It is simply bizarre that McNamee would have saved such items for seven years; I am sure there will be considerable speculation as to his motives. But the evidence could increase McNamee’s credibility if the physical evidence is consistent with his allegations of steroid use and growth hormone by Clemens. explains how the physical evidence would support the allegations:
DNA matching could prove the Clemens connection. When an injection is performed a small amount the the recipient’s blood is back-washed into the syringe. That would allow DNA testing to verify Rocket-DNA; forensic analysis could also identify anabolic steroids.
While the physical evidence couldMcNamee’s statements, legal experts whether the is admissible in court and the likelihood that such evidence would successfully be discredited by defense attorneys.
I also found it somewhat bizarre as well that the New York Times tried to suggest a similarity between the bloody syringe and Roger Clemens with the controversial retroactive testing of Lance Armstrong’s urine sample a few years ago:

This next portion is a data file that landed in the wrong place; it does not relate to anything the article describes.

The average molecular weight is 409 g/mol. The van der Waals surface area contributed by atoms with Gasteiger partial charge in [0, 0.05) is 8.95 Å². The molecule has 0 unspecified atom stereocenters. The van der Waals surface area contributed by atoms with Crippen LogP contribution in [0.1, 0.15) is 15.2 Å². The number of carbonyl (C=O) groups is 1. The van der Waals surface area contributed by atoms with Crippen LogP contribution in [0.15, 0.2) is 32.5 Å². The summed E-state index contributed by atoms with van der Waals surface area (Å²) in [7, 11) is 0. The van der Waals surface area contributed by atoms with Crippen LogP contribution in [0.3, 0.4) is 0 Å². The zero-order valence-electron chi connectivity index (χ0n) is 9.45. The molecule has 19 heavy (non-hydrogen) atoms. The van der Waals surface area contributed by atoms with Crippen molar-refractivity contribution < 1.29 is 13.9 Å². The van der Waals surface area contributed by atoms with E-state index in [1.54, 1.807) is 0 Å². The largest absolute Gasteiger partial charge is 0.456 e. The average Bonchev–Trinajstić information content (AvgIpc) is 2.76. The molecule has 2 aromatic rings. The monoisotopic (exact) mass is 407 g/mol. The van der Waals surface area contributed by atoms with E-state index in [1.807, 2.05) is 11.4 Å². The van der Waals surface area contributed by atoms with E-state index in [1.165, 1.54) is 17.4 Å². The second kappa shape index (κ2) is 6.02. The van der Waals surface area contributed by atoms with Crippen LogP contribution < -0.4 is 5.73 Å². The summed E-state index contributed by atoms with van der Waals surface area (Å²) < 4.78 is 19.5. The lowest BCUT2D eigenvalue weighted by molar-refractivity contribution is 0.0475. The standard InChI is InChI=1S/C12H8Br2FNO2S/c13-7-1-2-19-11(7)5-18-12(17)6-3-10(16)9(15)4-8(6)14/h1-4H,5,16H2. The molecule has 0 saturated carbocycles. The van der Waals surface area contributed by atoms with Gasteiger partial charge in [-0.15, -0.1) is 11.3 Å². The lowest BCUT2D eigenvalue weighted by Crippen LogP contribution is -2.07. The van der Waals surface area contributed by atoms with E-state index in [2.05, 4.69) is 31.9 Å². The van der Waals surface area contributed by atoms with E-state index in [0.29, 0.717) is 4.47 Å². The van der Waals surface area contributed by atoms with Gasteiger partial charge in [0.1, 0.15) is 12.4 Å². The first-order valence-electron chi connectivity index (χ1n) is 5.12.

The newest development in the Clemens case is similar to an issue that cyclist Lance Armstrong, long under suspicion of using performance-enhancing drugs, confronted in 2006. In that instance, the International Cycling Union discounted a reported link between Armstrong and the banned substance EPO because they concluded that testers had not followed proper procedures in retroactively testing Armstrong’s 1999 urine samples five years later.